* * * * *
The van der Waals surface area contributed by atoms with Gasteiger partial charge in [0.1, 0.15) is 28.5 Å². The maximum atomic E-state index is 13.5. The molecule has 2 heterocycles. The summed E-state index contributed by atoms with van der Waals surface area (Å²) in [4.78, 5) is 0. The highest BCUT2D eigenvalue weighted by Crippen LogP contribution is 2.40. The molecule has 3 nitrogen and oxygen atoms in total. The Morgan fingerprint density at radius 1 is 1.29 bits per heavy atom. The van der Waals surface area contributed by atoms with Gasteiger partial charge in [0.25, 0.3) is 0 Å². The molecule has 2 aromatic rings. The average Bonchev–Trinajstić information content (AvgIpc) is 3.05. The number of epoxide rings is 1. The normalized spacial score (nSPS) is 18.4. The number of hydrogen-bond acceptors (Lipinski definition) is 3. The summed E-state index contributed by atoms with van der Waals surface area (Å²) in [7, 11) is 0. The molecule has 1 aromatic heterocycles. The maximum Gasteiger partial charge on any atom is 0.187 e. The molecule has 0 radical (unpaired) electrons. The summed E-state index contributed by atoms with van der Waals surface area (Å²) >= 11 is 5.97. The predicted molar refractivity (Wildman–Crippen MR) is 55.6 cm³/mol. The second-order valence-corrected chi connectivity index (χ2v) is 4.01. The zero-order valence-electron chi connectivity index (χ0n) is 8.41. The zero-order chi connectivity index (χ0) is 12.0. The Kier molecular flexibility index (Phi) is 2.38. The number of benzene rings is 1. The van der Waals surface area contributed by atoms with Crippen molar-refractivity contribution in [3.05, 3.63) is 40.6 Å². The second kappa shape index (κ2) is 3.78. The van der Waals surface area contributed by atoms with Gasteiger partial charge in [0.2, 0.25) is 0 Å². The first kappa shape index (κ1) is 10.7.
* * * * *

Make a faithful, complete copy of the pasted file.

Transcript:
The van der Waals surface area contributed by atoms with Gasteiger partial charge in [0.1, 0.15) is 28.5 Å². The maximum atomic E-state index is 13.5. The molecule has 2 heterocycles. The summed E-state index contributed by atoms with van der Waals surface area (Å²) in [4.78, 5) is 0. The highest BCUT2D eigenvalue weighted by Crippen LogP contribution is 2.40. The molecule has 3 nitrogen and oxygen atoms in total. The Morgan fingerprint density at radius 1 is 1.29 bits per heavy atom. The van der Waals surface area contributed by atoms with Gasteiger partial charge in [0.25, 0.3) is 0 Å². The molecule has 2 aromatic rings. The average Bonchev–Trinajstić information content (AvgIpc) is 3.05. The number of epoxide rings is 1. The normalized spacial score (nSPS) is 18.4. The number of hydrogen-bond acceptors (Lipinski definition) is 3. The summed E-state index contributed by atoms with van der Waals surface area (Å²) in [7, 11) is 0. The molecule has 1 aromatic heterocycles. The maximum Gasteiger partial charge on any atom is 0.187 e. The molecule has 0 radical (unpaired) electrons. The summed E-state index contributed by atoms with van der Waals surface area (Å²) >= 11 is 5.97. The predicted molar refractivity (Wildman–Crippen MR) is 55.6 cm³/mol. The second-order valence-corrected chi connectivity index (χ2v) is 4.01. The zero-order valence-electron chi connectivity index (χ0n) is 8.41. The zero-order chi connectivity index (χ0) is 12.0. The Kier molecular flexibility index (Phi) is 2.38. The number of benzene rings is 1. The van der Waals surface area contributed by atoms with Crippen molar-refractivity contribution in [3.05, 3.63) is 40.6 Å². The second kappa shape index (κ2) is 3.78. The van der Waals surface area contributed by atoms with Gasteiger partial charge in [0.2, 0.25) is 0 Å². The first kappa shape index (κ1) is 10.7.